Clothes and accessories stored for a season or longer need protection from light, moisture, and insects. A box filled with acid-free tissue paper, assorted cedar inserts, and dried lavender makes it easy to prepare items as you put them away.
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Fragrant floral teas find a handsome home in glass canisters, where their soft hues are on full display.
Simply fill your favorite jars with colorful varieties of loose tea petals -- we like chamomile, violet, red rose, jasmine, jasmine-scented flowering, and plum berry teas -- and arrange together for a striking counter adornment.
It's not only an attractive display, but also a convenient reminder of the varieties you have on hand.
SourceThe Martha Stewart Show, Episode 5128
Square acrylic organizers give ties and belts their own homes. Underneath, blue acid-free mat board lines the drawer for extra color. Additional trays are cushioned with coordinating felt to protect the jewelry inside.
SourceMartha Stewart Living, January 2009
Whether they're from the North or South, birds love Alabama's state fruit, blackberries. If they're enjoying yours before you get the chance, set up this low-tech line of defense: Drive bamboo stakes into the ground around the perimeter of the berry patch. Perch flowerpots on top, and cover with bird netting, which you can find at garden centers.
Use bamboo stakes that are taller than the berry bushes and you, so you can move around underneath the netting. Make sure the netting drapes all the way to the ground.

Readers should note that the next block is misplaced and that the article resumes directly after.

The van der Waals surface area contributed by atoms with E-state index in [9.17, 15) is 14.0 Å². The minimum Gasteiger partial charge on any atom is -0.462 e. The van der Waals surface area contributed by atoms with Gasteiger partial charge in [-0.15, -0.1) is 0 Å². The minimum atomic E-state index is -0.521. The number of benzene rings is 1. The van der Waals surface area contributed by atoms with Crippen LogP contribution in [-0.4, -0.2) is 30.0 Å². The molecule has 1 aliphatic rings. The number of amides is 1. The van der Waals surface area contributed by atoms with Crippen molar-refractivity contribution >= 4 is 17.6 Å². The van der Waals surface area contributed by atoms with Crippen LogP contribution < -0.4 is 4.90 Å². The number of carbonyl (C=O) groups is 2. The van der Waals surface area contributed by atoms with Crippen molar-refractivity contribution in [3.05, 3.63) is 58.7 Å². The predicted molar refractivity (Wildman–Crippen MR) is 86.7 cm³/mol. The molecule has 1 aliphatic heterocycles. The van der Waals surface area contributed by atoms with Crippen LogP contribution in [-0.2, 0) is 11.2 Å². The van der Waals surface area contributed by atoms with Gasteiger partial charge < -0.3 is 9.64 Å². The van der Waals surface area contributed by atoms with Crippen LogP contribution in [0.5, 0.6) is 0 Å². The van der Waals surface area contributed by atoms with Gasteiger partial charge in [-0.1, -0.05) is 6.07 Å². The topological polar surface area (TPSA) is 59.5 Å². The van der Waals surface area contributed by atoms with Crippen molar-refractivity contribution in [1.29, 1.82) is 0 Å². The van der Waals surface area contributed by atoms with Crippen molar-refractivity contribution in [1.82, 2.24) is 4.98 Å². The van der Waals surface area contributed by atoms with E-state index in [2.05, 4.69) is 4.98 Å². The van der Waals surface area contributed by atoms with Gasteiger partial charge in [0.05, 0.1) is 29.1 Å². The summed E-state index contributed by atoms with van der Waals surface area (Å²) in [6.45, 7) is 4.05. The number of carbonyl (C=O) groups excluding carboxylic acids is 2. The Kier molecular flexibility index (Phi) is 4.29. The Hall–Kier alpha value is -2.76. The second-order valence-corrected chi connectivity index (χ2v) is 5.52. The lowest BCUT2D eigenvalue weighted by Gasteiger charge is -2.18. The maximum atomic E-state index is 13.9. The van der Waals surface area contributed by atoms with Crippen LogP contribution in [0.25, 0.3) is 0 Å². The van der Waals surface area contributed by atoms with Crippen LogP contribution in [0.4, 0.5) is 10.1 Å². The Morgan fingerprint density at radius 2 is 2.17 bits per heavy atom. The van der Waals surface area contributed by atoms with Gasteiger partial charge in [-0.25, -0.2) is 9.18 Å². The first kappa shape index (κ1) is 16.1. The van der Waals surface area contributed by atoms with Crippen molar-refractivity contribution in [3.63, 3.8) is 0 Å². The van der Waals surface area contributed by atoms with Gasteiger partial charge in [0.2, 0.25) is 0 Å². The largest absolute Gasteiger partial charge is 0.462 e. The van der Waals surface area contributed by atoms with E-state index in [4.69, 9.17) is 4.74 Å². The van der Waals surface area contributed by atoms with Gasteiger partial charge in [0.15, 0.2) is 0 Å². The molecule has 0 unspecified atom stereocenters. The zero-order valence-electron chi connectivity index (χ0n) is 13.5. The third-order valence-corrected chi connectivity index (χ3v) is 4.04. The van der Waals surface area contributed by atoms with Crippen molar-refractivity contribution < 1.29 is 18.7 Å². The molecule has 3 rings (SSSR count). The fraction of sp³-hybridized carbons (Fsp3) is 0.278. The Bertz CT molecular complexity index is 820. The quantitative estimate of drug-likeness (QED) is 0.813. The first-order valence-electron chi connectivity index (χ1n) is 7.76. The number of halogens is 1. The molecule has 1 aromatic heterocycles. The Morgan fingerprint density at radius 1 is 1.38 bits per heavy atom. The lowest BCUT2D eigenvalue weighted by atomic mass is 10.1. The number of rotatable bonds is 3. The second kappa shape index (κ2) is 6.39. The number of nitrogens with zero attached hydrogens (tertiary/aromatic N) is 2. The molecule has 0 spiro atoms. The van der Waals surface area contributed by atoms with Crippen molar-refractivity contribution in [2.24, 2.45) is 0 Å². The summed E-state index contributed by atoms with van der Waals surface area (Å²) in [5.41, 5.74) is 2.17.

SourceMartha Stewart Living, July 2010
Return from vacation to find your plants thriving, not barely surviving. Create care instructions for your house sitters. Print a note for each plant (including watering guidelines). Then stick the instructions to wooden plant markers (or chopsticks). If you want to take the extra step of laminating, your notes -- and probably your plants -- will last a lot longer.
SourceMartha Stewart Living, August 2010
A corkboard is handy for posting reminders, but it's often difficult to find a suitable spot for one on the wall. Instead, cut one to fit inside a door or a cabinet panel. Measure the dimensions of the space. With a straightedge and a box cutter, trim a piece of sheet cork (available in many hues at home-supply stores) to those dimensions. Affix cork to surface with nails.
SourceMartha Stewart Living, February 2008
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